If you’re like me, you relentlessly charge your devices even if it may damage the battery in the long term. “It’s like that,” I said to myself, looking at the AirPods Pro charging case that I left plugged in for the past three weeks.
One of the best forms of preventative maintenance that you can easily perform for any Apple device is to periodically check its battery status. I’m not talking about the number in the upper right corner of your screen that shows you how much juice you have left as a percentage. I mean the slightly more buried setting which gives you an idea of the overall condition of your battery.
To learn more about battery life, watch the video below:
While there isn’t much you can do if your battery is awful except to buy a new one, at least you’ll get a sense that your device is approaching “old” status. or that your charging habits might prevent you from sucking as much life as possible from your device. With any luck you will notice a dead battery while your device is still under warranty, so replacing your battery will be free, instead of $$$.
Here’s how to check the battery status on all types of Apple devices:
How to check the health of your iPhone’s battery
To see how well your iPhone battery is performing, pull the Settings application and press Battery. Wait a moment and you’ll get a number of graphs that will show you your battery level (and activity) over the past 24 hours. or the last 10 days.
This is all well and good, but what you really want to do is hit Battery Health, which might give you the sad news:
Don’t panic if you get this message at the top, however. Again, these are just data points. If your iPhone still keeps you going through the day trouble-free and you don’t experience significant performance penalties following your meh battery, so don’t worry. You might want to consider upgrading to a new phone at some point (or an expensive battery replacement), but that’s not essential unless you’re really having noticeable issues while using your phone or your phone. tablet every day.
What about the iPad?
So, bad news: you’ll be able to see your charge and usage graphs on an iPad, but there’s no dedicated “battery health” section to give you an idea of your battery life. You will need to turn to a third-party app like iMazing or coconut battery to get details like that. Pity.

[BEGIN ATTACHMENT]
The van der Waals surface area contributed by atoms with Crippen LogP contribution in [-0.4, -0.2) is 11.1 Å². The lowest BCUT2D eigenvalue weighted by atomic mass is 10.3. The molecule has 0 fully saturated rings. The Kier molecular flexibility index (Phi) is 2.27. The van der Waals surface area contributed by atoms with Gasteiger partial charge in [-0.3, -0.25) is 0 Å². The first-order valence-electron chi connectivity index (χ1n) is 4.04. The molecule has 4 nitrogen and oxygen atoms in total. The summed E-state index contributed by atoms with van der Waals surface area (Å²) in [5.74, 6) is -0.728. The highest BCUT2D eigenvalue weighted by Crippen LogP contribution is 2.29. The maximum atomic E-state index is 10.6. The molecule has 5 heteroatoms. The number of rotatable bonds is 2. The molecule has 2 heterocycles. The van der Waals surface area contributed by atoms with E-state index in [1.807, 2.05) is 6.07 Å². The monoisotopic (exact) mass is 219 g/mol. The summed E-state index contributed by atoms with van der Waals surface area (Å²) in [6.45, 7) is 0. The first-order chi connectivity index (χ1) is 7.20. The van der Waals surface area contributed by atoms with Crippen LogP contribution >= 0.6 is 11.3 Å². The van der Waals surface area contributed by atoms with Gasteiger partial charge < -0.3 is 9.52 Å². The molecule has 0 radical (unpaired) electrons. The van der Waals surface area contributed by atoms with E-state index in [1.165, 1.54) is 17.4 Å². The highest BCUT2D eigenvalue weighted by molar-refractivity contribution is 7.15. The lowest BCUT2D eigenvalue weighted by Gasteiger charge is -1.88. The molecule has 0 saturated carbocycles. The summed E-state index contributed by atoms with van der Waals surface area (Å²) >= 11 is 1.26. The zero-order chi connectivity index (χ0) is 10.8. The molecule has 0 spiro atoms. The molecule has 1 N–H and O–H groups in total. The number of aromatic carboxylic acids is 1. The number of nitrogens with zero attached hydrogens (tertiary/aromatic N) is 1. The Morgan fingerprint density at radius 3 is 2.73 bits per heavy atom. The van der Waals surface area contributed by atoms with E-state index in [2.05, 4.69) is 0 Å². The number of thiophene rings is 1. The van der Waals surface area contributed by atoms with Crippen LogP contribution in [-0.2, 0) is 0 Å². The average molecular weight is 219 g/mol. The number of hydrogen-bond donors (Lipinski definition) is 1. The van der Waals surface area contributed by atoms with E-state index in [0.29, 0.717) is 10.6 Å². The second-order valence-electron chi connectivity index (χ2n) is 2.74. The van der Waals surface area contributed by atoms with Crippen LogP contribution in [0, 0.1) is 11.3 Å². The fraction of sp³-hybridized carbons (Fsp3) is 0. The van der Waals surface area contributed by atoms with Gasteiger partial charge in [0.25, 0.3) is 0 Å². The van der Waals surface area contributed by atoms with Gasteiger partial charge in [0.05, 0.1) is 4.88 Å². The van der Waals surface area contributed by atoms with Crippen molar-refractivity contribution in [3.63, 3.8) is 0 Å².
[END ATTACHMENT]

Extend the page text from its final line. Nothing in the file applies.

How to check your Mac’s battery health
If, or when, you go to macOS Big Sur, you will see that the “Energy Saver” section no longer exists in your System Preferences. In its place is a new Drums section. You can probably guess where this is going.
Click on it and you will get a setup similar to what you will find on iOS. You’ll be able to see how much you’ve used your battery over the past 24 hours and 10 days, and you’ll be able to access all previous power saving settings, including scheduled startup and shutdown of your Mac.
Unfortunately, like with the iPad, you won’t be able to see your Mac’s overall battery health. You can get an idea of the number of charge cycles your battery has by pulling up your Mac System information then clicking on Power (found under the “Equipment“section). There you will see the number of cycles, the state and the maximum capacity of your battery, and you can compare this number of cycles with Apple’s limits to get an idea of the condition of your battery.
How to check the battery status of your Apple Watch
Once you’ve upgraded to watchOS 7, you’ll be able to check your device’s battery status right from your wrist. Pull your Settings application and press Battery. You’ll be struck by a graph that shows your Apple Watch’s charge over the past day:
Scroll down a bit and tap Battery Heath, where you can see the overall battery capacity of your Apple Watch. It’s that simple. As with other types of Apple products, don’t worry if this number isn’t what you expected. As long as you can get through the day without having to charge your Apple Watch halfway through, you’re probably doing just fine.
This article was originally published on June 24, 2020 and updated on June 11, 2021 to add new photos and revised to meet current Lifehacker style guidelines.